Join me....

I believe that art enriches and informs our lives everyday in many positive ways. Sharing those experiences, whether as an artist or as an appreciator, is part of the pleasure. I welcome your comments and hope you find something of value: a laugh, an insight, a new idea or just a happy moment. Enjoy art!

Friday, May 18, 2018

Airstream Block Print Ready to Travel

Readers know I rarely use this blog as a sales 
platform - I much prefer to share art stories and insights,
HOWEVER this fun art story does end with a sales
pitch so beware; you are forewarned if you want to exit now.


Remember my little block print where I shared the carving and re-carving of a design I wanted to get right?  We were about to leave on a month long camping sojourn when I had an idea of what to do with this little jewel.


Matted in ecru, it fits perfectly in any 8 x 10 frame. I tucked a couple in our camper to take on the road.  My plan was to gift it to folks who were friendly and fun, enjoyed camping AND had an airstream.  (I'm not prejudiced but it is a take off on the airstream, see?).  I was going to take a chance, leave my comfort zone and meet some strangers.  

We were pulling out of Palo Duro Canyon State Park in Texas when I spotted a vintage Argosy camper (great history here), it was the shape of an AS but painted orange and cream...very cool.
We set up camp in Villa Nueva State Park in New Mexico and guess who pulls in?  Yep the beautiful Argosy with an adorable young couple and their gorgeous 3 little girls.  Bingo.  They had driven from CA to OK to acquire said RV and were just getting their feet wet.  They had an evolving plan to gut the piece and redo it.  Maybe a year of travel... We chatted a couple of times and they were sweet enough to stop by on their way out.  I thought they needed my little art piece and I hurried to retrieve my gift.  So sweet they were in receiving and...even better Momma (aka Melanie) is an interior designer!  Rave Interior Design  Can't wait to see where they hang it!  What a fun encounter - I'm anxious also to see how the Argosy evolves.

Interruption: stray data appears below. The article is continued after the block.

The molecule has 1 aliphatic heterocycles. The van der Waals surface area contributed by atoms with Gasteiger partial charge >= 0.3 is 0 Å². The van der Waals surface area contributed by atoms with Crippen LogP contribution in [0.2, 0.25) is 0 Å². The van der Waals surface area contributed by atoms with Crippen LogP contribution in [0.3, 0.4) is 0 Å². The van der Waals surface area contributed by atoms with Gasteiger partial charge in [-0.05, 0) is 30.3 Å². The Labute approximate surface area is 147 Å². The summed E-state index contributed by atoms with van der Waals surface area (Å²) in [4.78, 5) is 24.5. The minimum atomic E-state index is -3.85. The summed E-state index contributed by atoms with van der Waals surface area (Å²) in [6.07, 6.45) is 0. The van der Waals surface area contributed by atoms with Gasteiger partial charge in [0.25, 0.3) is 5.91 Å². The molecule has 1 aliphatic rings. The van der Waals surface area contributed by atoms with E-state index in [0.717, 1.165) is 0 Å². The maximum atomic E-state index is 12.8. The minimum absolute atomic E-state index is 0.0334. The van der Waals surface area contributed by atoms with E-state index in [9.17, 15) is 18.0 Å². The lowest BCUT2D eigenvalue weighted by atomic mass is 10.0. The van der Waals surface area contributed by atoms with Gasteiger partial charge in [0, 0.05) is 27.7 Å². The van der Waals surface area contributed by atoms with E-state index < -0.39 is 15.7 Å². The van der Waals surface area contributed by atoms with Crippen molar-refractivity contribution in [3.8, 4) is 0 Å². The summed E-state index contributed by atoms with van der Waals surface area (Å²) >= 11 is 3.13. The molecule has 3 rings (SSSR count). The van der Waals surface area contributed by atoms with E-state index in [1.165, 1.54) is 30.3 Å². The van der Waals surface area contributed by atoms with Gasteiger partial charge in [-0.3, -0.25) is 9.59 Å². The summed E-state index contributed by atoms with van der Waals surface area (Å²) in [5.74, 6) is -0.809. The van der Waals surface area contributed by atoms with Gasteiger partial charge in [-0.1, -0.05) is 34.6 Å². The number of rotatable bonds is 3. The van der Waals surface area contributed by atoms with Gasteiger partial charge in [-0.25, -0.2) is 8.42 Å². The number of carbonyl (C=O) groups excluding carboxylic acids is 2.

Feeling good about this beautiful encounter I was primed for my next recipient (at Ghost Ranch.)  We were in the campground when I spotted, not too far away, an older, shinier, larger model Airstream (I'm not up on knowing models and years).  Fairly soon a truck returned with a bike and a handsome young man.  I plotted and somehow we ended up in a really great conversation - he was leaving NYC and traveling (with all his worldly possessions) to CA where he might look for work.  James is a builder/designer and his airstream is also a work in progress.   You've got to check out his blog. He invited us in and as I looked around (think bachelor pad on wheels) I mentioned something was missing.  Without skipping a beat he answered, "yeah, a woman!"  Nah, I said "Art."  So I gifted him print #2.  His bio and his plans are as inspiring as Melanie's and her family's are.  Gee.  I wish them so much luck and good fortune.  

So the sales pitch: